Clockwise - Chapter One

EVERYONE HAS TO LIVE with something.

For instance, my hair is the unmanageable kind of curly, the color of burnt toast. Imagine waking up every morning looking like the Lion King, or having to spend a disproportionate amount of your allowance on hair products that don’t deliver. Like the ones under my bathroom sink. Row after row of half-empty containers of mousse, gel, and hair tamer standing dejectedly like the third string of a basketball team that rarely gets to play.

The thing is, I would be fine with rag mop hair, truly, if only I didn’t have this other issue: uncontrolled time travel to the nineteenth century. I’ve never met anyone else with the same problem, either, so that also classifies me as some kind of freak. 

On the upside—like a blind girl who ultra develops her other senses to compensate for what she can't control—I’ve picked up a few extra skills along the way.  One survival reflex I’ve nurtured is how to be quick on my feet. I have good impulses, you could say.

Well, normally, this is an upside.

Until a second ago.

I was sitting with my best friend, Lucinda, on the sidelines of the football field. As usual, we were watching the yummy football players, rather than the scrimmage going on because really, who cared about the actual game? Despite the glare of the setting sun, I saw the brown speck hurtling towards me.

Impulsively, I jumped up and thump, Nate Mackenzie’s football, signed by the famed Tom Brady himself, was in my arms. I couldn’t believe it. I’d caught Nate Mackenzie’s ball!

Gingerly, I raised my head. Sauntering across the field, with all his hunky hotness, was the cutest boy in the school, the most valuable senior varsity football player of Cambridge High, and the love of my life.  He stopped right in front of me.

“Good catch.” His rugged and manly voice lassoed me. He'd said good catch. I couldn’t move or take my eyes off his face. The way the sun glistened off his sweat, emphasizing his strong jaw and the brightness of his blue eyes, brighter still because of the contrast of his dark, shaggy hair…

“So, can I have my ball back?”

My hands gripped his football with sticky sweat. The ticker tape in my brain searched for the right response before flashing ERROR in red neon twelve-point font.

“Casey?” Lucinda nudged my back. With a slight swivel of my head I saw her expression. Mortification. Give the dumb ball back! Did I just have an aneurysm? I felt woozy, like throwing up. I imagined myself vomiting all over Nate’s feet.

Unbelievably, there are some things worse than puking in front of the football team. A wave of dizziness threatened to wash me away into black nothingness. But I couldn’t be so lucky to just faint. It was happening. Oh no. Not here. Please, not in front of Nate Mackenzie.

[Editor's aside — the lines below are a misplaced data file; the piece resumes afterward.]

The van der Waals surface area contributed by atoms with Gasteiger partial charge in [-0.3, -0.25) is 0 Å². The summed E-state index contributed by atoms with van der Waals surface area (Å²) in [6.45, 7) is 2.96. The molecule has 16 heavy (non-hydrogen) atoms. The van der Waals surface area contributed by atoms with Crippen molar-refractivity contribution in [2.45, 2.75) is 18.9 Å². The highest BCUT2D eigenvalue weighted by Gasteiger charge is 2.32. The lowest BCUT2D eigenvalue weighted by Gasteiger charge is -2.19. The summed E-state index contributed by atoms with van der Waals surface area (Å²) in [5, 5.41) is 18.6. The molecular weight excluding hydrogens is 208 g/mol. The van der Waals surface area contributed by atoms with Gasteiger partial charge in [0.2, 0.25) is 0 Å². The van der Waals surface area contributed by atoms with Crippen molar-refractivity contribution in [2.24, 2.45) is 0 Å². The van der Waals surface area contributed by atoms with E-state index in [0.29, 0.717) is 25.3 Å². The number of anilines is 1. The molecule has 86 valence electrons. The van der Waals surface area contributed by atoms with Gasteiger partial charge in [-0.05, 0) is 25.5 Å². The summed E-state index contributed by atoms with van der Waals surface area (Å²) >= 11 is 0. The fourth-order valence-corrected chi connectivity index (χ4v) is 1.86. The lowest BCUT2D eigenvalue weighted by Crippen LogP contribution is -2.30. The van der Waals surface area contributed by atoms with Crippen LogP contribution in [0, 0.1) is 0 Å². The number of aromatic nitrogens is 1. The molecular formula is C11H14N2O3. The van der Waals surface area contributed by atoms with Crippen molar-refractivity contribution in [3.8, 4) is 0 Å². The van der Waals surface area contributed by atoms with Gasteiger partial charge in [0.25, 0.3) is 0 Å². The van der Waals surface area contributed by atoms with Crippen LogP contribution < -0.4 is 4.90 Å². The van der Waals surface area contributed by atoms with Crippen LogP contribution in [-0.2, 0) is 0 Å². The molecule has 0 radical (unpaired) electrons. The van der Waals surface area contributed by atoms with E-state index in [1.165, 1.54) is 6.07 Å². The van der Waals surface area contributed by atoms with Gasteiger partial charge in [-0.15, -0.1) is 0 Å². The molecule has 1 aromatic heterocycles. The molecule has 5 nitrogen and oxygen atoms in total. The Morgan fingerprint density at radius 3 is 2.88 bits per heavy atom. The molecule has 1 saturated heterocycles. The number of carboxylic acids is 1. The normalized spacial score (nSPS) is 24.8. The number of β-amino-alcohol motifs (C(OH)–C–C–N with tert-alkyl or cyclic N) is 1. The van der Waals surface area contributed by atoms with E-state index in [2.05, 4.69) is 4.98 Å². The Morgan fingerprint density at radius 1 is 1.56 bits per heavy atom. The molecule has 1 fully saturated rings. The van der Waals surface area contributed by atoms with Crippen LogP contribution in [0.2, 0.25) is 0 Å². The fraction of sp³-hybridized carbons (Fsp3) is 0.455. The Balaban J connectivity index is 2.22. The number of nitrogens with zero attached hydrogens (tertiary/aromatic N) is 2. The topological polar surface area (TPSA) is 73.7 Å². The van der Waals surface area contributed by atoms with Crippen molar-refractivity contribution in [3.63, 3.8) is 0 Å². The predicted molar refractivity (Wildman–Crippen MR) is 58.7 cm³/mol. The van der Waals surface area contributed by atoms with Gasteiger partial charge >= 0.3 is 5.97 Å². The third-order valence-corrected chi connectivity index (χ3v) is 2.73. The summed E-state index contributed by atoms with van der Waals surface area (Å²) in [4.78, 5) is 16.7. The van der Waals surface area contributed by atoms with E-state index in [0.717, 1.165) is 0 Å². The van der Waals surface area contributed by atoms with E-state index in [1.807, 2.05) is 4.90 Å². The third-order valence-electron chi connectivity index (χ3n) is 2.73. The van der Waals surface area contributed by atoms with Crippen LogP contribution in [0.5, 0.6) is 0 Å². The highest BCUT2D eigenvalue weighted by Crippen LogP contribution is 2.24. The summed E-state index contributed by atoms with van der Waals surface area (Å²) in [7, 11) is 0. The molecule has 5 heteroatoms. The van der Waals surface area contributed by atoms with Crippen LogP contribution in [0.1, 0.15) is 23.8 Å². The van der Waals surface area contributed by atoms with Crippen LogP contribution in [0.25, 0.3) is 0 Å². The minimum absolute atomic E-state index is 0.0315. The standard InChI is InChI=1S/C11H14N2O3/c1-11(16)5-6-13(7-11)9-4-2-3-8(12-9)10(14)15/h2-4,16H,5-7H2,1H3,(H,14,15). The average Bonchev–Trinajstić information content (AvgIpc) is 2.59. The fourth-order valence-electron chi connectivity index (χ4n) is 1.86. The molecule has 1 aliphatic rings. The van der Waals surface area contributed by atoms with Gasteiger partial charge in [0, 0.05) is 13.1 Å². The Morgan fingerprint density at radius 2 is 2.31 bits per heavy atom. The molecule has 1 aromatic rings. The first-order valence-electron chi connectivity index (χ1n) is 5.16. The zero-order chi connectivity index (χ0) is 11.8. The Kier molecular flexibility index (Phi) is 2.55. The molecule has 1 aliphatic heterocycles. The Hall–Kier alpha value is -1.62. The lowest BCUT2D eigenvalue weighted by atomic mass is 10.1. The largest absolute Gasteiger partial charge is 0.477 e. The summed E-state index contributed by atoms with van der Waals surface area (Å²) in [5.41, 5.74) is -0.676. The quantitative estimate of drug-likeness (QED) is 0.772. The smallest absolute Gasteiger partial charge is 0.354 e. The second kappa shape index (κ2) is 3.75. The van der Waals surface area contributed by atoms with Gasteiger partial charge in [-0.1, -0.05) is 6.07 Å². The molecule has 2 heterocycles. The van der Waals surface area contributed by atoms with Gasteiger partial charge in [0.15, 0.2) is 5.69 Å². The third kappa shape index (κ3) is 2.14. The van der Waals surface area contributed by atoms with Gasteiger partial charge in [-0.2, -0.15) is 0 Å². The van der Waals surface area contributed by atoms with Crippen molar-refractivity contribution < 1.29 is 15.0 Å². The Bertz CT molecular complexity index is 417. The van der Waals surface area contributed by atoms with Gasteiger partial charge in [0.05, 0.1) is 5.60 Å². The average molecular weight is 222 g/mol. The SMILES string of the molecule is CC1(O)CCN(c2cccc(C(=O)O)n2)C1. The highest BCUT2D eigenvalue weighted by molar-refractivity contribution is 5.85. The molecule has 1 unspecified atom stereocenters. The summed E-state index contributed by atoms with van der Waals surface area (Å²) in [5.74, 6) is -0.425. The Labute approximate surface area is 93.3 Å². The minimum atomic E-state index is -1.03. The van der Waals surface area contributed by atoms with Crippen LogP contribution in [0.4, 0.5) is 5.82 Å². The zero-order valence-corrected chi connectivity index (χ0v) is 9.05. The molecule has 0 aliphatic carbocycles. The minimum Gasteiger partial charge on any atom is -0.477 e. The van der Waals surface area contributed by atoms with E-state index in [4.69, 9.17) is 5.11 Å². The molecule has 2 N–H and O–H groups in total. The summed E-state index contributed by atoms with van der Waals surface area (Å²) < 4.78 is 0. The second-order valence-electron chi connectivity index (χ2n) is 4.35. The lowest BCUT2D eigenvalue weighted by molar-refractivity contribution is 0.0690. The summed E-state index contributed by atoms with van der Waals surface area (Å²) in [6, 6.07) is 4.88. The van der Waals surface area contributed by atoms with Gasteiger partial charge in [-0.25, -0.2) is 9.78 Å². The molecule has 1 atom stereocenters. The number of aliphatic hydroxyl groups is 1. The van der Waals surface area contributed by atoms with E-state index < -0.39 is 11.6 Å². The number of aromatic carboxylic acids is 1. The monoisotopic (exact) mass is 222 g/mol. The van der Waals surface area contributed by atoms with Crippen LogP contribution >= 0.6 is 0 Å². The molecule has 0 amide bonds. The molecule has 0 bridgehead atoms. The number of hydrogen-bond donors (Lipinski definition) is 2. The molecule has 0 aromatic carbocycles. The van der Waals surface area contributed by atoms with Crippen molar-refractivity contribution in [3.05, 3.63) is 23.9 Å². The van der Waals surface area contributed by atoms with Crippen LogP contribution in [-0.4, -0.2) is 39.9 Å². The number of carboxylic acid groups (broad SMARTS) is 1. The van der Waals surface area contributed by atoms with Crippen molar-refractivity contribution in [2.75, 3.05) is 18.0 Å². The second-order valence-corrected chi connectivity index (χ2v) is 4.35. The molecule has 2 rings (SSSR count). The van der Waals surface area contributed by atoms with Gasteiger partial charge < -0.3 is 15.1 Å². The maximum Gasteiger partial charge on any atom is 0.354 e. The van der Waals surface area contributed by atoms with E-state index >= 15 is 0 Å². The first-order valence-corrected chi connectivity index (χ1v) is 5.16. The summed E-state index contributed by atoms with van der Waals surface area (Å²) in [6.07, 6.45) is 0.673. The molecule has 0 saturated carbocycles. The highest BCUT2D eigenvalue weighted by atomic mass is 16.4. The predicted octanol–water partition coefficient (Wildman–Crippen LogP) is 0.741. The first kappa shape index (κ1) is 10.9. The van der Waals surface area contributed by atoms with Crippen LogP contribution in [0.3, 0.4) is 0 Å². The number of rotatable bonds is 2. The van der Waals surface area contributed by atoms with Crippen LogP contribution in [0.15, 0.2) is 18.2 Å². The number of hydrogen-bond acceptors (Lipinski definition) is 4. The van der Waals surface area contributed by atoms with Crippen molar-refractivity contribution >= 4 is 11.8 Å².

In an instant, my world brightened like a nuclear blast as I spiraled through a long white tunnel. When I opened my eyes, he was gone. Nate was gone and so were Lucinda and all of Nate’s football team.

I stood alone, in the middle of a lush forest painted every shade of green. My lungs filled with the sweet scent of undamaged air, my skin tingled with warm humidity. The furry and feathered inhabitants squealed and chirped with enthusiasm. I heard an unwelcome whistling noise and a pop. Nate’s ball, still in my hands, had an arrow sticking out of it.

So much for quick thinking and quick feet. I jumped behind a tree and hid as a couple of kids, maybe ten and twelve, cantered by on horseback.

“You missed it!” teased the older boy. The fortunate squirrel scurried up the tree, its little feet loosening bits of bark that rained down on my head.  I could have been killed or at least drastically injured, but all I could think about was Nate’s football. The air seeped out as I tugged on the hand-whittled arrow. I slid down the side of the tree and groaned.

Tom Brady’s signature had a puncture hole right in the middle of it. I gripped the flattened ball as I stomped through the brush, pushing scratchy branches away from my face. Why did this have to happen in front of Nate Mackenzie? Why?

Pack your bags, self-pity. I was cursed with time traveling. I was a slave to it with no control over when or in front of who it happens, and as far as I knew there was no cure. Not that I had anyone to ask about it. I just had to survive, which fortunately, I'd gotten pretty good at.

I soon came to a wide dirt road scarred with uneven grooves ground in by irregular carriage travel and dotted with hazardous looking empty potholes. I imagined they filled up unattractively with muddy water when it rained. A waist-high rectangular stone marker, leaning slightly like a wounded soldier, had the miles to Cambridge MA etched in it. Good. I knew where I was.

Time travel, as expected, is fraught with complications. The immediate one is what to wear. Or more like what not to wear. As in blue jeans and sneakers I needed to ditch ASAP. I slipped back into the dense covering of the forest and kept hiking. The second immediate problem has to do with food and drink. Let’s just say that to solve these problems, you have to get creative.

I recognized a thick grove of lilac bushes and pushed my way through to the center, where a patch of wild grass opened up like a bald spot on the top of an old man’s thick crown of hair. When I travel—and this started when I was nine years old—I always end up in the same locale. The actual spot on the planet Earth stays the same; just what is on it is different. In the future, this is the location of my neighborhood.